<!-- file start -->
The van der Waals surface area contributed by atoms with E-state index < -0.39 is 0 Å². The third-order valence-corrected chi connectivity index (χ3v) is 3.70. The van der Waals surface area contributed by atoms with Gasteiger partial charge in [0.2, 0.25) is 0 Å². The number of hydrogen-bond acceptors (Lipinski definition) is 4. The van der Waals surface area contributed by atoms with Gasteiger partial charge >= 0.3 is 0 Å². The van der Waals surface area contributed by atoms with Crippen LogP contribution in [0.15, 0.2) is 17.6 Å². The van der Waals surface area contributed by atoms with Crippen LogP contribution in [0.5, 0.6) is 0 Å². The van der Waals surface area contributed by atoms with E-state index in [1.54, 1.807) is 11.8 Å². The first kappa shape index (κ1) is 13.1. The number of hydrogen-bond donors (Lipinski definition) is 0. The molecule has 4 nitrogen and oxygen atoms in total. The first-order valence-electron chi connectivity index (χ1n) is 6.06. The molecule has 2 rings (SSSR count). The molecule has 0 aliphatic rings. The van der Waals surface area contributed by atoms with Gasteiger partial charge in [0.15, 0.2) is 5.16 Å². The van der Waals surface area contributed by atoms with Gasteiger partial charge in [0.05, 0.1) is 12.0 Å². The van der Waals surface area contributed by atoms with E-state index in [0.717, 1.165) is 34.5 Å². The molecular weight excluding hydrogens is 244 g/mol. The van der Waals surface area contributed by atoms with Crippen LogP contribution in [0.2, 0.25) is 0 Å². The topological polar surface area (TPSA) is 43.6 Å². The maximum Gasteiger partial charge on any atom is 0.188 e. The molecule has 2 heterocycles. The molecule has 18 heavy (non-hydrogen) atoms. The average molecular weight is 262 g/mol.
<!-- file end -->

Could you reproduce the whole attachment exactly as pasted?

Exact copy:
The van der Waals surface area contributed by atoms with E-state index < -0.39 is 0 Å². The third-order valence-corrected chi connectivity index (χ3v) is 3.70. The van der Waals surface area contributed by atoms with Gasteiger partial charge in [0.2, 0.25) is 0 Å². The number of hydrogen-bond acceptors (Lipinski definition) is 4. The van der Waals surface area contributed by atoms with Gasteiger partial charge >= 0.3 is 0 Å². The van der Waals surface area contributed by atoms with Crippen LogP contribution in [0.15, 0.2) is 17.6 Å². The van der Waals surface area contributed by atoms with Crippen LogP contribution in [0.5, 0.6) is 0 Å². The van der Waals surface area contributed by atoms with E-state index in [1.54, 1.807) is 11.8 Å². The first kappa shape index (κ1) is 13.1. The number of hydrogen-bond donors (Lipinski definition) is 0. The molecule has 4 nitrogen and oxygen atoms in total. The first-order valence-electron chi connectivity index (χ1n) is 6.06. The molecule has 2 rings (SSSR count). The molecule has 0 aliphatic rings. The van der Waals surface area contributed by atoms with Gasteiger partial charge in [0.15, 0.2) is 5.16 Å². The van der Waals surface area contributed by atoms with Gasteiger partial charge in [0.05, 0.1) is 12.0 Å². The van der Waals surface area contributed by atoms with E-state index in [0.717, 1.165) is 34.5 Å². The molecular weight excluding hydrogens is 244 g/mol. The van der Waals surface area contributed by atoms with Crippen LogP contribution in [0.2, 0.25) is 0 Å². The topological polar surface area (TPSA) is 43.6 Å². The maximum Gasteiger partial charge on any atom is 0.188 e. The molecule has 2 heterocycles. The molecule has 18 heavy (non-hydrogen) atoms. The average molecular weight is 262 g/mol.